Parishoners' Stories

OLL's Peace and Justice Committee has asked members of our greater parish community to submit personal stories reflecting on how they feel called to live out one element of the OLL Statement of Commitment and Action to Living Catholic Social Teaching. We are presenting them here.

We Will Listen And Respect All Voices


Solidarity:
the Catholic Social Teaching principle that we as human beings are all part of one human family. It is not the “vague compassion or shallow distress at the misfortune of so many people, both near and far.” (St. John Paul II) but to actively love and strive for their dignity. However, there are nearly 7 billion people and to practice solidarity, I must first see their brothers and sisters in Christ as they are and not who I want them to be. To do so, I must listen and respect all voices.

So I read memoirs to know other’s stories. Stories provide insight, nuance, complexity; and connection. It is a wonderful way to acknowledge other’s stories, fears, hopes, dreams, and beliefs across divides of time, language, place, culture, and any other difference. There are hundreds of stories of the human experience waiting to be read and understood.

Variation is key. The author Chimamanda Ngozi Adichie warned of the “danger of a single story”; that without diversity in stories not only is much about the human experience lost and limited, but stories become only about “the other” and limit solidarity.

Through these stories, I hear the stories of those I will never meet and lives I will never live. In Maid: Hard Work, Low Pay, and a Mother's Will to Survive, Stephanie Land told me about the isolation, shame, and difficulty of poverty. Dr. Kay Redfield Jemison spoke eloquently of her bipolar disorder in An Unquiet Mind: A Memoir of Moods and Madness. In Dream of Trespass, I learned about life in a Moroccan harem in the 20th century, destroying all preconceived notions I had about family life in a harem.

The most valuable and most difficult is faithfully reading stories of those I disagree with on a fundamental level with an open heart and mind. There are stories of conversion away from Christianity, like The Butterfly Mosque, a writer’s story of conversion to Islam. There are stories of those who are vilified, like This Common Secret: My Journey as an Abortion Doctor by Dr. Susan Wicklund, who opened my eyes to the complexity of abortion in America.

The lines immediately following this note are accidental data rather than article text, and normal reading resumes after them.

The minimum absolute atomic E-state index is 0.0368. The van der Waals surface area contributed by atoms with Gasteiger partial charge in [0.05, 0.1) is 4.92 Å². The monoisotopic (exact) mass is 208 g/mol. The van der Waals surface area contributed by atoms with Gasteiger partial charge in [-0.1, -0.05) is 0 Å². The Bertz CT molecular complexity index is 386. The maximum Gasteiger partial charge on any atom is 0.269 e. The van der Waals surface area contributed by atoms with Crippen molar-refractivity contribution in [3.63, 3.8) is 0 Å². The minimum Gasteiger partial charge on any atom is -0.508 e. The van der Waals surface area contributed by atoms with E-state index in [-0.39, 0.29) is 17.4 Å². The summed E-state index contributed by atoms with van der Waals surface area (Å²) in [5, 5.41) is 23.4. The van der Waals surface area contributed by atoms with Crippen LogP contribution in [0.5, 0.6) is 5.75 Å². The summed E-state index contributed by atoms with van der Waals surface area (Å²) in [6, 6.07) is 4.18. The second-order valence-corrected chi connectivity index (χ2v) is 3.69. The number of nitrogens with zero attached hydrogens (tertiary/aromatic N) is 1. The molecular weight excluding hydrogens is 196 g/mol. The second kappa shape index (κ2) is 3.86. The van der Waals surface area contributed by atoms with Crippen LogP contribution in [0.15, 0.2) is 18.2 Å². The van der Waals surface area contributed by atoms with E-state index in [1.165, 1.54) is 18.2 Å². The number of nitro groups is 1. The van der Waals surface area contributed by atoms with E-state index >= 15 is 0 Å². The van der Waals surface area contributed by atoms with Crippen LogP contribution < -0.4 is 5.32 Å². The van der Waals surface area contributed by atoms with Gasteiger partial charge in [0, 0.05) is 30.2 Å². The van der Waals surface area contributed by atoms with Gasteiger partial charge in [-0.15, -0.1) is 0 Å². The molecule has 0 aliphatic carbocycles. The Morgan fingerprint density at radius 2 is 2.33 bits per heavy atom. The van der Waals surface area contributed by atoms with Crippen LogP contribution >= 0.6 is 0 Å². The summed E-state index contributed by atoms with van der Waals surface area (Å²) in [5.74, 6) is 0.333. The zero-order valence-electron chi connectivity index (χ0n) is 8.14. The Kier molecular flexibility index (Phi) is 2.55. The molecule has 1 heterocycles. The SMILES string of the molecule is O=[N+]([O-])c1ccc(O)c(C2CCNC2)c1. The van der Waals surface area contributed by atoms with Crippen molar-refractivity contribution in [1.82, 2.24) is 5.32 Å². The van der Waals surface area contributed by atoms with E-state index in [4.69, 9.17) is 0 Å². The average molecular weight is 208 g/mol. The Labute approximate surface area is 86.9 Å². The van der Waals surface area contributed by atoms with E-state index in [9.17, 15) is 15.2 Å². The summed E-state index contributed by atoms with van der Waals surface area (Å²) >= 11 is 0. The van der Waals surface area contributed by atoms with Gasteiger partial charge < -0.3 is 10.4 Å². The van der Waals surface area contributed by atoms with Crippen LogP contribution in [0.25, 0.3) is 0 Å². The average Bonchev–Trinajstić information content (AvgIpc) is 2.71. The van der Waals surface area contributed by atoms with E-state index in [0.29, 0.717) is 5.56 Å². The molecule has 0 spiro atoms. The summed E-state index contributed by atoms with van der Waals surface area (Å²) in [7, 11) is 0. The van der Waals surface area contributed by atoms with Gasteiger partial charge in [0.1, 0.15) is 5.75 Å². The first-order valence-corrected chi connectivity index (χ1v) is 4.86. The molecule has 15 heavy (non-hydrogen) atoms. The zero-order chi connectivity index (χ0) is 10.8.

My responsibility to understand to practice solidarity does not end when I close the book. Reading is merely the tool to be a better citizen and neighbor through greater understanding of the world and its people. Additionally, Christianity dictates to speak the truth at all time, but before speaking, I must know the truth.

I will never stop reading and sharing what I learn, for it is a little way I can listen and respect all voices, a way to honor the dignity of the human person.

--Jena (February 23, 2020)


We will welcome the stranger.


My family is Irish to the core. Throughout my childhood I heard the story of my great grandmother's immigration to the United States in steerage - "in the bottom of the boat" - at the age of 16. She never set foot in a boat or large body of water again. She never saw her parents or Ireland again. I have often wondered if I would have had the courage to immigrate as she did. Although the Irish were called a variety of unpleasant names and were often unable to find work that provided a living wage, they had one big advantage over many of today's immigrants - the color of their skin. Once our brogue was lost, we Irish melted into the crowd.

A young Hispanic woman cleaned house for us a few years ago. I soon learned she was married to a U.S. citizen and they had a toddler. She was delightful - always upbeat and positive, sharing stories about her child. I finally found the courage to ask if she had a green card - adding that her response was inconsequential to me and she certainly did not have to answer. After a brief hesitation she said they had never had the funds to pay for the immigration process. So, with the help of a small inheritance and donations from friends and family, I began that immigration journey with her. I had no idea how difficult it would be - emotionally and financially.

She arrived in the U.S. at the age of 15. She had been living with her baby sister and stepfather in Mexico while her mother cleaned houses in the U.S. A coyote was hired to bring her here when her mother learned that her stepfather was molesting her. She told me that she walked through the desert over the border for several days - with a couple bottles of water and tuna fish. To this day she does not eat tuna fish. She arrived in Washington State speaking no English and with very little education - and graduated from U.S. high school a couple years later.

I was surprised to learn she and her family were homeless. They had been evicted because she did not have a Social Security number. She asked me why people hated her because her skin was brown. She did not have a driver's license or auto insurance - no money for that. Her vehicle was falling apart. One snowy day she slid on ice and landed on a bush. A police officer came by to help - and arrested her since she had no ID or license. I learned all about bailing someone out of jail that day. I testified in court on her behalf - and she got a license and insurance. She told me if she is deported she will not take her beloved child with her. She does not want her to live in such poverty. Luckily for me my great grandmother never had to even consider making that choice.

Her application for U.S. residency was submitted almost 3 years ago. We were relieved and so excited when she received her green card last Tuesday. I hope that future generations of her family will remember and cherish her courage and determination just as my family remembers my great grandmother.

--Mary (October 12, 2019)